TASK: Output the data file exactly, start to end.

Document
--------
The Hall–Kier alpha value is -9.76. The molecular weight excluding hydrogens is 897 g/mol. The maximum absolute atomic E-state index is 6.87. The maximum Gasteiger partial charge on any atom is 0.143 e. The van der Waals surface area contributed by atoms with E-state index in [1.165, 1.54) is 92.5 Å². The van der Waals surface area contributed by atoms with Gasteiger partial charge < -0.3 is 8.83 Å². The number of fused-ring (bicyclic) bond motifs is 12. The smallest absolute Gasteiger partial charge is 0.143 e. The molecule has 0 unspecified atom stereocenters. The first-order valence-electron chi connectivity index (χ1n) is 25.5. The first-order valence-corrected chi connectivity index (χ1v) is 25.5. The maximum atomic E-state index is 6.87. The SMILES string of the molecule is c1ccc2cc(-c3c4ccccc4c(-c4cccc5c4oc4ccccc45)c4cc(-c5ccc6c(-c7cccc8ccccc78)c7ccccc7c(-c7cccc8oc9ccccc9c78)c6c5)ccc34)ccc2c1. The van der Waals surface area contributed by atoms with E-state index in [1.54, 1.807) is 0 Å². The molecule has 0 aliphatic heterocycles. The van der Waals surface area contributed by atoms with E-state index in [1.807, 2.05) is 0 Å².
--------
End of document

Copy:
The Hall–Kier alpha value is -9.76. The molecular weight excluding hydrogens is 897 g/mol. The maximum absolute atomic E-state index is 6.87. The maximum Gasteiger partial charge on any atom is 0.143 e. The van der Waals surface area contributed by atoms with E-state index in [1.165, 1.54) is 92.5 Å². The van der Waals surface area contributed by atoms with Gasteiger partial charge < -0.3 is 8.83 Å². The number of fused-ring (bicyclic) bond motifs is 12. The smallest absolute Gasteiger partial charge is 0.143 e. The molecule has 0 unspecified atom stereocenters. The first-order valence-electron chi connectivity index (χ1n) is 25.5. The first-order valence-corrected chi connectivity index (χ1v) is 25.5. The maximum atomic E-state index is 6.87. The SMILES string of the molecule is c1ccc2cc(-c3c4ccccc4c(-c4cccc5c4oc4ccccc45)c4cc(-c5ccc6c(-c7cccc8ccccc78)c7ccccc7c(-c7cccc8oc9ccccc9c78)c6c5)ccc34)ccc2c1. The van der Waals surface area contributed by atoms with E-state index in [1.54, 1.807) is 0 Å². The molecule has 0 aliphatic heterocycles. The van der Waals surface area contributed by atoms with E-state index in [1.807, 2.05) is 0 Å².